Wednesday, May 25, 2011

Forget politics. Georgians know how to throw a party!

May 26th marks the 20th Anniversary of Georgian independence from the late Soviet Union: an important date and a great opportunity for public diplomacy. This is especially true in the U.S., particularly given the geopolitical circumstances and the recent historical context. And well, Georgians are making the most out of this opportunity.

Quite recently they started a website - "Portrait of Georgia" - providing basic information on the country, its history and culture, politics, and certainly its problem with Russia. In short, it can be described as "Georgia 101". Less than a week ago the website also started a Twitter profile, with 12 followers only at the time of this writing. Nevertheless, it's just the beginning and the mere initiative itself is commendable.*

Going back to the Anniversary... it was a great reception, held at the Portrait Gallery in downtown D.C. on Tuesday, May 24, featuring Georgian art exhibits, live performances by awesome musicians and their national ballet group, great food, and of course Georgian wine and Borjomi (the renown mineral water).

The event page reads:
"According to a Georgian legend, on the day God was allocating parts of the world to the people of the Earth, the Georgians were feasting. As a result, they arrived late and were told by God that all of the land had already been distributed. When the Georgians replied that they were late only because they had been lifting their glasses in praise of Him, God was pleased. In return, He gave the Georgians that part of Earth that He had been reserving for Himself."

The Embassy then set out to justify the "feasting"...

There were probably about 2000 people there (though that's just my own humble estimate; the number might have been much greater) and the guest list ranged from the children of Georgian diplomats to various American military representatives, some of whom were even decorated with special Georgian Medals of Honor. The evening also featured a great singer - Sophie Nizharadze (Georgia's 2010 representative at Eurovision) - who performed the Georgian and American national anthems. I should say, she was superb.

The dance performances were awesome, too. Not only did they keep it short and lively, but made sure to feature authentic folk performances. Very entertaining, and certainly impressive.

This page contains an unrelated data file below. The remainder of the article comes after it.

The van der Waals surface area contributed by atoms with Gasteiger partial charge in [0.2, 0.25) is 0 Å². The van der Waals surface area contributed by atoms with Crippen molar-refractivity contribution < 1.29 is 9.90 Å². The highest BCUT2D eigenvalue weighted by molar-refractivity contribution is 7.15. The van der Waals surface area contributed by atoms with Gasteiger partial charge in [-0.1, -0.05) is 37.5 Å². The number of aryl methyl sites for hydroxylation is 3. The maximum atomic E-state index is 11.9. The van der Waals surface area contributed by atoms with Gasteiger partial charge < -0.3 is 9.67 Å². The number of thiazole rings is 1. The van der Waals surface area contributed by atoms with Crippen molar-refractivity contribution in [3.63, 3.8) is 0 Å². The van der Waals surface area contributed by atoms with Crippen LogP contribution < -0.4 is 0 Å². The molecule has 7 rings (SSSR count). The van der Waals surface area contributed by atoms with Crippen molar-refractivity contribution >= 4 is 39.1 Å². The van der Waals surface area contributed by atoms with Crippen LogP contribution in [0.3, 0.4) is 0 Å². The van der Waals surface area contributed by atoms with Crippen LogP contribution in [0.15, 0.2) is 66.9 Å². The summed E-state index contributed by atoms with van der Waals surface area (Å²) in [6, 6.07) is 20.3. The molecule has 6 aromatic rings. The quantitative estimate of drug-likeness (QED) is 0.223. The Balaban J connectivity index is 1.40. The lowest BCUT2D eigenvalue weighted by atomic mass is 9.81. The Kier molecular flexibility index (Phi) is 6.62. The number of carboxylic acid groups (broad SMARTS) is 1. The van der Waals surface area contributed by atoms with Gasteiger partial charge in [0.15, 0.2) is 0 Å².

The other highlight was, of course, the great food. The menu ranged from khatchapuri (phyllo dough with cheese) to satsivi (chicken with walnut sauce and spices) to churchkhela (walnuts in thickened grape juice). The Georgian wine went very well with it all. There was more food and drink than the guests could actually handle, which in itself seemed to have impressed many of the attendees.

In short, it was indeed a great public diplomacy event - even if the definition of "public" is somewhat limited in this case - reaching an audience much larger than the American public itself (I heard a lot of Russian there; politics was obviously set aside for the evening). The objective was to impress and project an image of grandeur and confidence from a small, albeit strategically important country. And I can bet that this objective was achieved, even if for just a day.

Yet, after overhearing a conversation on the subject, the question just stuck in my mind: "How much did it all cost?" Given the economic hardship and the ongoing political crisis at home, could Georgia really afford such lavishness? (Just renting out the space - the grand hall at the National Portrait Gallery - would have cost... a lot.)

But I guess it is all the more an indication of the importance that the Georgian leadership attributes to public diplomacy, especially in the U.S. They need support, but they also wanted to make a statement. And they did.

2011 also marks the 20th Independence anniversary of almost all other former Soviet republics, who will be celebrating the occasion in their turn. Setting the standard so high, however, almost surely guarantees Georgia to stand out, yet again demonstrating its break from its past and from the region. Georgia made a point and this message certainly resonates with the public (and with the decision-makers) on this side of the Atlantic.

Now, I'm more than just curious to see what the other FSU Embassies will have to offer...

CORRECTION: Georgia's Independence Day is May 26, and not May 24 as initially suggested. The event itself, however, was held on May 24.

* All photos by Yelena Osipova.


  1. I may be wrong, but I had the impression that 26 May is Georgia's Independence Day with reference to the *1918* declaration of independence, rather than the *1991* one (which took place on 9th April - although Gamsurkhadia WAS elected as President on 26 May 1991). I wonder if you, or anyone else could clarify this, as this has confused me for some time. If so, thanks.

    Looks like a good time was had by all, anyway,..

  2. You are right and now I feel even worse :) May 26 marks the 1918 independence from the Russian Empire, while in 1991 it marked the day Gamsakhurdia was elected. I probably should've done my history reading before writing this post, but I should say that even the dignitaries present at the event spoke of the day as "Georgia's 20th birthday". Never, not even once, was 1918 mentioned either throughout the event or on the official websites I refer to above.

    Hence the confusion.

    Apologies to all Georgian readers. No harm or disrespect intended.

  3. The event was on the occasion of the 20th anniversary of the restoration of the Georgian independence.

  4. Thank you very much, Zoe. I feel much better about the clarification, now :) And yet again, thanks for the opportunity to attend!